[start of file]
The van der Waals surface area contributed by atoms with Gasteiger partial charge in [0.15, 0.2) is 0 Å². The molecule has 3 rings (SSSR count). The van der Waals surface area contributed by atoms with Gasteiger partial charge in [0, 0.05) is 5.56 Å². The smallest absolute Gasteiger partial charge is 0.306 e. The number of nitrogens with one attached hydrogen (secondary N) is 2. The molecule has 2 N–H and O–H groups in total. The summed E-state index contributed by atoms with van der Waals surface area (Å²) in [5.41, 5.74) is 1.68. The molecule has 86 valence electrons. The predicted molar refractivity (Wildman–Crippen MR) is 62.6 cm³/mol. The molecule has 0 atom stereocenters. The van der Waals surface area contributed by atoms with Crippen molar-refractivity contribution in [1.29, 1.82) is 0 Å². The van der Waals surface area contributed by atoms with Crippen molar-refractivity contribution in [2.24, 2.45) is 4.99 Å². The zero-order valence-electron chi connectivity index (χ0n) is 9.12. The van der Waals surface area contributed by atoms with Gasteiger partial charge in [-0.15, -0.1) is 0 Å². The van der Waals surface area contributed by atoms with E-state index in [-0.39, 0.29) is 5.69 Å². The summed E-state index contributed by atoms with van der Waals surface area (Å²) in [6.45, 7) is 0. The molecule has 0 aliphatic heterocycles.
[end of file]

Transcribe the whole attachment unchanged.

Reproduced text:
The van der Waals surface area contributed by atoms with Gasteiger partial charge in [0.15, 0.2) is 0 Å². The molecule has 3 rings (SSSR count). The van der Waals surface area contributed by atoms with Gasteiger partial charge in [0, 0.05) is 5.56 Å². The smallest absolute Gasteiger partial charge is 0.306 e. The number of nitrogens with one attached hydrogen (secondary N) is 2. The molecule has 2 N–H and O–H groups in total. The summed E-state index contributed by atoms with van der Waals surface area (Å²) in [5.41, 5.74) is 1.68. The molecule has 86 valence electrons. The predicted molar refractivity (Wildman–Crippen MR) is 62.6 cm³/mol. The molecule has 0 atom stereocenters. The van der Waals surface area contributed by atoms with Crippen molar-refractivity contribution in [1.29, 1.82) is 0 Å². The van der Waals surface area contributed by atoms with Crippen molar-refractivity contribution in [2.24, 2.45) is 4.99 Å². The zero-order valence-electron chi connectivity index (χ0n) is 9.12. The van der Waals surface area contributed by atoms with Gasteiger partial charge in [-0.15, -0.1) is 0 Å². The van der Waals surface area contributed by atoms with E-state index in [-0.39, 0.29) is 5.69 Å². The summed E-state index contributed by atoms with van der Waals surface area (Å²) in [6.45, 7) is 0. The molecule has 0 aliphatic heterocycles.